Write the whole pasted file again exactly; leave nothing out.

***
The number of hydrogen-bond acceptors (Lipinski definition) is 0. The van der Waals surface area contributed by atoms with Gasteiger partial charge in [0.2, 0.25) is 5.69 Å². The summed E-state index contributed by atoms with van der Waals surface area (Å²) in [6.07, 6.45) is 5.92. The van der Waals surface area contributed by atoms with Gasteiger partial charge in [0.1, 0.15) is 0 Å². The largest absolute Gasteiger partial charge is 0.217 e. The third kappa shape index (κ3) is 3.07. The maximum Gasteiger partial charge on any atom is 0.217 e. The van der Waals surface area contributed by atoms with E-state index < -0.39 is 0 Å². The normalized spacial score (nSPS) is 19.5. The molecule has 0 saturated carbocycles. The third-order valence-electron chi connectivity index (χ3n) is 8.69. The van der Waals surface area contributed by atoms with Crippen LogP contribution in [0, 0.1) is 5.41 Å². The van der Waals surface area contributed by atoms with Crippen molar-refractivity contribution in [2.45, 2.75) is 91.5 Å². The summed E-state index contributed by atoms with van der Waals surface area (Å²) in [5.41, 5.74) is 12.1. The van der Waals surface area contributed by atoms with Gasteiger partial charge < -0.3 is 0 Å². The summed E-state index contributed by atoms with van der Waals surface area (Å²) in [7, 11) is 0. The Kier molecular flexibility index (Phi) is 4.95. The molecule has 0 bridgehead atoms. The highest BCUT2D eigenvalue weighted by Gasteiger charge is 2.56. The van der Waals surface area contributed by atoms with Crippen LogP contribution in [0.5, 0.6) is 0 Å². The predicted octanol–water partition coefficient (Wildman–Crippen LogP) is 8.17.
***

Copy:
The number of hydrogen-bond acceptors (Lipinski definition) is 0. The van der Waals surface area contributed by atoms with Gasteiger partial charge in [0.2, 0.25) is 5.69 Å². The summed E-state index contributed by atoms with van der Waals surface area (Å²) in [6.07, 6.45) is 5.92. The van der Waals surface area contributed by atoms with Gasteiger partial charge in [0.1, 0.15) is 0 Å². The largest absolute Gasteiger partial charge is 0.217 e. The third kappa shape index (κ3) is 3.07. The maximum Gasteiger partial charge on any atom is 0.217 e. The van der Waals surface area contributed by atoms with E-state index < -0.39 is 0 Å². The normalized spacial score (nSPS) is 19.5. The molecule has 0 saturated carbocycles. The third-order valence-electron chi connectivity index (χ3n) is 8.69. The van der Waals surface area contributed by atoms with Crippen LogP contribution in [0, 0.1) is 5.41 Å². The van der Waals surface area contributed by atoms with Crippen molar-refractivity contribution in [2.45, 2.75) is 91.5 Å². The summed E-state index contributed by atoms with van der Waals surface area (Å²) in [5.41, 5.74) is 12.1. The van der Waals surface area contributed by atoms with Gasteiger partial charge < -0.3 is 0 Å². The summed E-state index contributed by atoms with van der Waals surface area (Å²) in [7, 11) is 0. The Kier molecular flexibility index (Phi) is 4.95. The molecule has 0 bridgehead atoms. The highest BCUT2D eigenvalue weighted by Gasteiger charge is 2.56. The van der Waals surface area contributed by atoms with Crippen LogP contribution in [0.5, 0.6) is 0 Å². The predicted octanol–water partition coefficient (Wildman–Crippen LogP) is 8.17.